The CCleaner Attack Was Worse Than We Knew

When Avast announced that 2.27 million people had downloaded a malware-riddled copy of its performance optimisation software CCleaner, it was initially believed that a second payload—that can control a system—was never delivered to victims. It’s now clear that wasn’t the case, and it appears the attackers may have been targeting tech firms for the purposes of industrial espionage. Read More >>

A Smart Pump Used by Hospitals to Deliver IV Drugs Is Vulnerable to Wireless Attacks

The last place you should have to worry about being hacked is laid out in a hospital bed. But as wireless devices continue to fill patient rooms, those fears can’t help but grow. Read More >>

Mexican Tourism Company Leaked Tens of Thousands of Credit Cards and Passports Online

Security researchers last month discovered a trove of scanned images depicting the credit cards and passports of more than 88,600 international travellers. It’s unknown for how long the documents, which were secured on Wednesday, had been sitting online, just waiting to be stolen. Read More >>

Lenovo Gets a Slap On the Wrist For Loading Up Computers With Dangerous Adware

Users who purchased a Lenovo PC between September 2014 and January 2015 got an extra special surprise in the form of adware that left them wide open to malicious attacks. After two and a half years of legal wrangling, America's Federal Trade Commission (FTC) settled its lawsuit against the company, and it’s hard to imagine that executives learned their lesson. Read More >>

How Spammers Hijack Abandoned URLs to Spread SEO Garbage Across the Internet

“Was The Morningside Post website hacked?” a friend asked me. The site, which I once co-edited, seemed to have died, and returned as a zombie version of itself. About five months ago, my successors at TMP—the student-run news publication at Columbia University’s School of International and Public Affairs—accidentally allowed their site’s web domain registration to lapse. A mysterious new owner snapped the site up, cloned its content, and transformed it all into sloppy, spammy garbage. Read More >>

Instagram Got Hacked

Instagram, Facebook’s hotter, snootier subsidiary, may have a massive data breach on its hands. Read More >>

Security Researchers Discover Spammer List of Over 711 Million Email Accounts

An unknown hacker has gathered up to 711 million email accounts stored on an “open and accessible” server in the Netherlands, ZDNet reported. The server contains passwords to both email addresses and servers which are apparently being used to send large amounts of spam through legitimate accounts, thereby bypassing filters. Read More >>

FBI Arrest Chinese National Linked to US Government Agency Data Breach

A 36-year-old Chinese national was arrested in Los Angeles this week in connection with a computer hacking conspiracy involving malware linked to the 2014 US Office of Personnel Management (OPM) data breach. The OPM is responsible for managing civil service employment for the federal government, meaning the hacking incident was a national-level breach of privacy. Read More >>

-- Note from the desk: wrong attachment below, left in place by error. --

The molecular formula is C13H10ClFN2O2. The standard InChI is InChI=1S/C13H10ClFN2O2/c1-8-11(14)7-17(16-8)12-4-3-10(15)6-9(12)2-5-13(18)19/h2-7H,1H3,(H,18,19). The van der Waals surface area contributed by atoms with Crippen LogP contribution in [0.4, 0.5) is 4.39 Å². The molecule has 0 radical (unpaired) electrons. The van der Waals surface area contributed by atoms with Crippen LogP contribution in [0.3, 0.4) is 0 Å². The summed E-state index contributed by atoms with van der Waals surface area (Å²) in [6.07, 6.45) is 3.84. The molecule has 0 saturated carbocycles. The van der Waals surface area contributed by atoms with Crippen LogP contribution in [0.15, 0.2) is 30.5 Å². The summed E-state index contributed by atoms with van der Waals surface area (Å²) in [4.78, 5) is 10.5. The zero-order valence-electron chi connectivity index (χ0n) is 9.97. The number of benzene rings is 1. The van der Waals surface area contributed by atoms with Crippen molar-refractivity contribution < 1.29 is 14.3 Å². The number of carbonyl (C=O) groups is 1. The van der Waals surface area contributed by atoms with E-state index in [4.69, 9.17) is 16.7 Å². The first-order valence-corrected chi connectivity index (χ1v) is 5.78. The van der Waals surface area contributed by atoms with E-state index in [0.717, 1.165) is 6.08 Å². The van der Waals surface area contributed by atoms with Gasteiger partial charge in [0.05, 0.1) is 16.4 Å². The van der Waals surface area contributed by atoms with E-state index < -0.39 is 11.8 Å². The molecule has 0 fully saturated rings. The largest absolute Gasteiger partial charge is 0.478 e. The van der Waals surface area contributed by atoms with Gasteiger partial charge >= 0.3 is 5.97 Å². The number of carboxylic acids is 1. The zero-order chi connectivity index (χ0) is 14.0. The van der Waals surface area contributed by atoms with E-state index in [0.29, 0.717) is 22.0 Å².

DNA Testing Data Is Disturbingly Vulnerable to Hackers

Hidden within our genetic code is a vast treasure trove of personal information about our health, relationships, personality and family history. Given all the sensitive details that a DNA test can reveal, you would hope that the people and programs handling that information would be vigilant in safeguarding its security. But it turns out that’s not necessarily the case. Read More >>

Top Security Firm May Be Leaking ‘Terabytes’ of Confidential Data From Major Companies

A leading American security firm and purveyor of anti-malware detection services is waking up to a damning report about a massive vulnerability in its flagship product. The report describes an unimaginable leak, the scope of which covers a wide range of confidential data, including customer credentials and financial records, among other sensitive files. Read More >>

The WannaCry Ransomware Attackers Are Cashing Out Their Bitcoin at a Dangerous Time

When the WannaCry ransomware attack hit back in May, it was really good at causing chaos but not so great at generating ransom money. Some analysts said that the attackers were amateurish in their methods. If the people behind the malware are as clumsy as they seem, they should be worried, because they recently started moving what Bitcoin they did collect during a particularly perilous time for cybercriminals. Read More >>

A Conference of Hackers Totally Pwned American Voting Machines

A noisy cheer went up from the crowd of hackers clustered around the voting machine tucked into the back corner of a casino conference room—they’d just managed to load Rick Astley’s “Never Gonna Give You Up” onto the WinVote, effectively rickrolling democracy. Read More >>

The US Wants to Force ‘Smart’ Device Makers to Secure Their Shit

The swarm of internet-connected security cameras, kitchen appliances, wearables, and other gadgets that make up the Internet of Things are notoriously insecure. Two US senators want to fix that—at least for tech acquired by the federal government—and are introducing bipartisan legislation intended to force manufacturers to include basic security features in their products. Read More >>

Hackers Breach Cybersecurity Company in Apparent Revenge on Employee

A threat analyst at the cybersecurity firm Mandiant has been hacked and the attackers are claiming to have lurked on his computer for a year, collecting his login credentials for various sites and tracking his location. Read More >>

A Hacker’s Guide to Protecting Your Privacy While Dating 

Love makes people do dumb stuff. But there are practical, easy steps we can take to maintain our privacy during romantic relationships, and changing one simple behaviour now could keep us safe later on if the relationship ends badly. Read More >>